Along the Andean foothills, endless savannahs with cattle pastures spread out in the north, turning into desert-like areas like the Guajira Peninsula in the east. White sandy beaches line the coasts of the Caribbean islands of San Andres and Providencia off Nicaragua’s coast. More than 40 nature reserves and national parks covering a total of 10 million hectares, which represent a kind of genetic treasure chest and information bank on the development of our planet, bear witness to Colombia’s immense fauna and flora wealth. The primeval sites of Colombia’s colonial metropolises, the villages of the Yagua Indians near Leticia in the border triangle, the Caribbean flair of the vacation island of San Andres off the coast of Nicaragua and the simple dwellings of the farmers in the magnificent Amazonian refuges slowly come together to form a grandiose microcosm.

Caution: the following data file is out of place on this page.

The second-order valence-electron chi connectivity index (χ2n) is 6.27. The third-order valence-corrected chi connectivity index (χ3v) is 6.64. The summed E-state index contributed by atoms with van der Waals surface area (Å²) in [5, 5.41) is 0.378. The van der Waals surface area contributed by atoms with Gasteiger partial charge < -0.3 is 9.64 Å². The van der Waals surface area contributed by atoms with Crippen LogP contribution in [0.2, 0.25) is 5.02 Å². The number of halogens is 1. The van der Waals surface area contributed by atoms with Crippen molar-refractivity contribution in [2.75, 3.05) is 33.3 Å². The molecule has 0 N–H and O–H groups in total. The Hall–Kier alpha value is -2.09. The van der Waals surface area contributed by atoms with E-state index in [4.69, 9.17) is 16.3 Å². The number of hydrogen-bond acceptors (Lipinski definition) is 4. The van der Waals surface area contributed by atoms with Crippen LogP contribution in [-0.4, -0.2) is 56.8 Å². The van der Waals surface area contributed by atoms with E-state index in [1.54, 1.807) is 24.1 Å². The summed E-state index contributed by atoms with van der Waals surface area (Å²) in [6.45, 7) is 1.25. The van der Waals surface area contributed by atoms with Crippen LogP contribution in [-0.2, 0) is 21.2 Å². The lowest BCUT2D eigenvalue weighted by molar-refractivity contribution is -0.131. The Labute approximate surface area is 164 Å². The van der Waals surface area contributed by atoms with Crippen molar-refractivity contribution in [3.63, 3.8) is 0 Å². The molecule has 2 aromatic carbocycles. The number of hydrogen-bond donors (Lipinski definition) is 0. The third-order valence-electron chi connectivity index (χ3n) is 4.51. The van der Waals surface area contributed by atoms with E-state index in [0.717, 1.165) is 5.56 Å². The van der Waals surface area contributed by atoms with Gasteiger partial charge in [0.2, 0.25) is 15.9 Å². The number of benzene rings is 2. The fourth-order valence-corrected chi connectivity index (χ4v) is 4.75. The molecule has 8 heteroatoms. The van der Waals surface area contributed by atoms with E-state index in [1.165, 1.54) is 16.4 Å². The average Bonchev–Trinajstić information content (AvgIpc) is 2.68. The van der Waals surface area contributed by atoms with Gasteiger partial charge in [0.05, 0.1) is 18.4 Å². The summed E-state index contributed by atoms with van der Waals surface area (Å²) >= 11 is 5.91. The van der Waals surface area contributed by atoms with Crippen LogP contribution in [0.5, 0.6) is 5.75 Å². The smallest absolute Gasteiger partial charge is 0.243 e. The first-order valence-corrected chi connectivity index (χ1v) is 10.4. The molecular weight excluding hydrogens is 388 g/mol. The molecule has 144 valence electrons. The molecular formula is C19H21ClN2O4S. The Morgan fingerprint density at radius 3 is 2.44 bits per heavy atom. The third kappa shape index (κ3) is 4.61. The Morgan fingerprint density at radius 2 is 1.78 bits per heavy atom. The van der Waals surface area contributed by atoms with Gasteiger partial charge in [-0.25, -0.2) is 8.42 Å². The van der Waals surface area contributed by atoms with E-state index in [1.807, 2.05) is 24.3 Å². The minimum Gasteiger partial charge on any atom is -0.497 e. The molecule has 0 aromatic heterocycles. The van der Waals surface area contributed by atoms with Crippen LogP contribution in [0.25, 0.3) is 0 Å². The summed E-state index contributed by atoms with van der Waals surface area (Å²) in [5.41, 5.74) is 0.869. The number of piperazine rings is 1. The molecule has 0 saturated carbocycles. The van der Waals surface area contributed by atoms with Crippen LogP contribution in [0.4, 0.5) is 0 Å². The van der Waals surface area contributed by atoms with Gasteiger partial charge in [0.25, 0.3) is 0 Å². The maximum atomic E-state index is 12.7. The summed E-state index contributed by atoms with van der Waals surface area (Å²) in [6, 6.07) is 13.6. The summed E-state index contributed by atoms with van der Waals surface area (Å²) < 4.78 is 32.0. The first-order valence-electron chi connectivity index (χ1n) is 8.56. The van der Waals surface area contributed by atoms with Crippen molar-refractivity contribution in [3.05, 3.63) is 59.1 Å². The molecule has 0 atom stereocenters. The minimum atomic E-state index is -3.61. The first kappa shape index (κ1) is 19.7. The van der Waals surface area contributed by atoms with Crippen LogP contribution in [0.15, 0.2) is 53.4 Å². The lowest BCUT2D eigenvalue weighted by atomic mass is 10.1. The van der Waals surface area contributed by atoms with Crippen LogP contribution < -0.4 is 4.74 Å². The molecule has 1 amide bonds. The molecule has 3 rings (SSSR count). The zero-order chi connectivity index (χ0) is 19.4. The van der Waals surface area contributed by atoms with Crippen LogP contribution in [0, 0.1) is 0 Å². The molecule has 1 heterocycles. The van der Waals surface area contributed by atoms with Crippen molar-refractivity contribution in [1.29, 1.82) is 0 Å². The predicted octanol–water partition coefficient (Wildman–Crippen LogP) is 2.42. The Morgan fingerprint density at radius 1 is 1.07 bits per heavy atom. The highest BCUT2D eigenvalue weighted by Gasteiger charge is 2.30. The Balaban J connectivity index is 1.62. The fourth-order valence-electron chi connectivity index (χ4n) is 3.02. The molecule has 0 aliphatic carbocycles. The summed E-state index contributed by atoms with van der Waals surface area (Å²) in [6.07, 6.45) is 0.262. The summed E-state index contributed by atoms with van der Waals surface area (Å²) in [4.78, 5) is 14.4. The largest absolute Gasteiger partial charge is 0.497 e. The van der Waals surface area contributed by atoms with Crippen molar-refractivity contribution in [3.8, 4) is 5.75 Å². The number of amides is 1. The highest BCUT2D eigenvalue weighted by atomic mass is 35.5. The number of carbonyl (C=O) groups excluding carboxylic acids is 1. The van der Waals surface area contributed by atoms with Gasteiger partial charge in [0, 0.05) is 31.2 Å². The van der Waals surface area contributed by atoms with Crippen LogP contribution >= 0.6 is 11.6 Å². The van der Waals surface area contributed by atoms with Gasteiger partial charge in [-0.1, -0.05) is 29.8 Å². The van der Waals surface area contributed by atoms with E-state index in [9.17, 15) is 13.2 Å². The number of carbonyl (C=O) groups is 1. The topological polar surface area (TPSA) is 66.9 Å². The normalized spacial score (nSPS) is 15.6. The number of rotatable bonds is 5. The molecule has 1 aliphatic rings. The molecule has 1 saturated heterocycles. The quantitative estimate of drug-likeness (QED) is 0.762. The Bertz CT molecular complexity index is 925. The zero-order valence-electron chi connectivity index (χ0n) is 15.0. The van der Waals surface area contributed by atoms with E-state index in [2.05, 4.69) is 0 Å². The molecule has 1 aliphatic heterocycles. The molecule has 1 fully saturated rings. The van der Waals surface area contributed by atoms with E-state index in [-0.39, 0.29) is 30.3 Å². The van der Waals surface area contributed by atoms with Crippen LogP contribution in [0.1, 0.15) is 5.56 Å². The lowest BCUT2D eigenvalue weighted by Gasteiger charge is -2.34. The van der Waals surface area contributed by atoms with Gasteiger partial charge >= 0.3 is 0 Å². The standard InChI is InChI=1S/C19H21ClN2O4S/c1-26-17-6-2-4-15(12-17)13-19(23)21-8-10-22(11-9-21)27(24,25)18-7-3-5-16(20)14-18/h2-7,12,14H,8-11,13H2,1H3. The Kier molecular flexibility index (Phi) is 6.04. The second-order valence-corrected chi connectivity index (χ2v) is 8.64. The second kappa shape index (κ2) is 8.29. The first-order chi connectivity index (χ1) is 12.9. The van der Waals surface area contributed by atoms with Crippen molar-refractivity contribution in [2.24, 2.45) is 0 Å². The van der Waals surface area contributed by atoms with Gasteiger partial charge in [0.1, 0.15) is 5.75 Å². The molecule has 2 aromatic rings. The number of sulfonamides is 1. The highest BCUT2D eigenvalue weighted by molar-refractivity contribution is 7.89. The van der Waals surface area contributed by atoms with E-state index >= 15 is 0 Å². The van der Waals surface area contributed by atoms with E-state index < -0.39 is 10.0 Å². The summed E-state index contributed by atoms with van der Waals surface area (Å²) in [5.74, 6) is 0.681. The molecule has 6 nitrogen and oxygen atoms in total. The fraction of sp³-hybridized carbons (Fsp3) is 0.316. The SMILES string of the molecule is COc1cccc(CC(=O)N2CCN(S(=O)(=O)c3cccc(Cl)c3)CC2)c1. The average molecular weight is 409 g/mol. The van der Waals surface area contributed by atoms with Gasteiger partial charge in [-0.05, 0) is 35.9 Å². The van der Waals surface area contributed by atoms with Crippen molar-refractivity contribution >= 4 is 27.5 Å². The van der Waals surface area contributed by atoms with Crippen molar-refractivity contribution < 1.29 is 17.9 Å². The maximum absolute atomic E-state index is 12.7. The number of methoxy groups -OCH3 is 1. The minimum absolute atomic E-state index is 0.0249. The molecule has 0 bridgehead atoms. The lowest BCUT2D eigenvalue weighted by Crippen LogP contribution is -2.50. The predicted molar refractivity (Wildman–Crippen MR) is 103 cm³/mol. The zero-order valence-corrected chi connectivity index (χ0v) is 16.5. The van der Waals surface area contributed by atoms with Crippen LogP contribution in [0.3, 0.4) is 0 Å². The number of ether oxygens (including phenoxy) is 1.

Cartagena is one of the most beautiful colonial relics in all of Latin America and the highest of all emotions for historians, architects and the culturally ambitious. It was once the most important port city on the continent for the slave trade and the seat of the then dreaded Inquisition Tribunal. A place of many tragedies and their heroes, of adventurers and their legends, rich in castles, monasteries and museums, all of which are World Heritage Sites.